Poems by Todd Swift (Canada/ UK). Published in Issue 25.
She was the poker hand that wasn’t played,
In Budapest they said, the best kiss is the one
You never had. And they drowned in the Danube
On days when a sad song was played in taxis
And the bridges saw the drivers give up all hope.
The smoke is thick, the players gob into spittoons;
Somewhere a kid with brass knuckles leans
Against a door that has a little window that slides
Open to let in the big spenders, keep out the feds.
It’s not a good trope, Poker, but it has to do –
What other game would you use instead?
For cheating, cards is always best. For bluffing,
Croquet makes little sense. They’ll toss you deep
And heavy and then no more half-lies, half-truths.
But no, sex and desire aren’t games, only,
Though love is trivial, and can be faked.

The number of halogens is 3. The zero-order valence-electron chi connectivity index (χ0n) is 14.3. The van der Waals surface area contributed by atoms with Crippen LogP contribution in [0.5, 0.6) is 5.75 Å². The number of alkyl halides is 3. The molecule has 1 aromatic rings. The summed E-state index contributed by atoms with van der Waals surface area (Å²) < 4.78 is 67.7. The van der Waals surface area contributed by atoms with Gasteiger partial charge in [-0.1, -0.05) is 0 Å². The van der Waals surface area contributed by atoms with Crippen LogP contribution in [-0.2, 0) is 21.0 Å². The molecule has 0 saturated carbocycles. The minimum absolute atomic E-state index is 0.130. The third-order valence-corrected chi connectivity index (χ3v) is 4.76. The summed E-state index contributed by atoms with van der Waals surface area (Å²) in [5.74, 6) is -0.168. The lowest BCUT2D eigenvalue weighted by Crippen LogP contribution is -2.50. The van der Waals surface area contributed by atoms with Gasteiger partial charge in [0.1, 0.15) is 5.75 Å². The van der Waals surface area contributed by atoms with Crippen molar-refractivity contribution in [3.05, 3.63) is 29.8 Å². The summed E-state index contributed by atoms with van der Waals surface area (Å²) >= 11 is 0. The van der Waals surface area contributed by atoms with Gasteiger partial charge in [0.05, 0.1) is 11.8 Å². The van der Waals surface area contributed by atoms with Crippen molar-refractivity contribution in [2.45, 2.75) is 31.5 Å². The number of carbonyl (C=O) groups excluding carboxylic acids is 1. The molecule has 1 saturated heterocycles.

What can’t be fiction is what drives one to a liaison –
The high note singing in the blood, the crazy pulse –
That cocktail of fear and hard-on, wetness and fright –
Where doing with the other everything you want
Is all one wants of day and gets of night –
Even when the doing is not precisely right – the pulling
Off, the sliding down, the touch that turns to bite –
It always happens in a dizzy noon of hope and dread –
How the hands are thrown down by the foot of a bed.
Todd Swift is senior lecturer in creative writing at Kingston University London and poet-in-residence at Oxfam GB. His poetry collections include Seaway: New and Selected Poems (Salmon Poetry, 2008). He is the founder of Eyewear Publishing.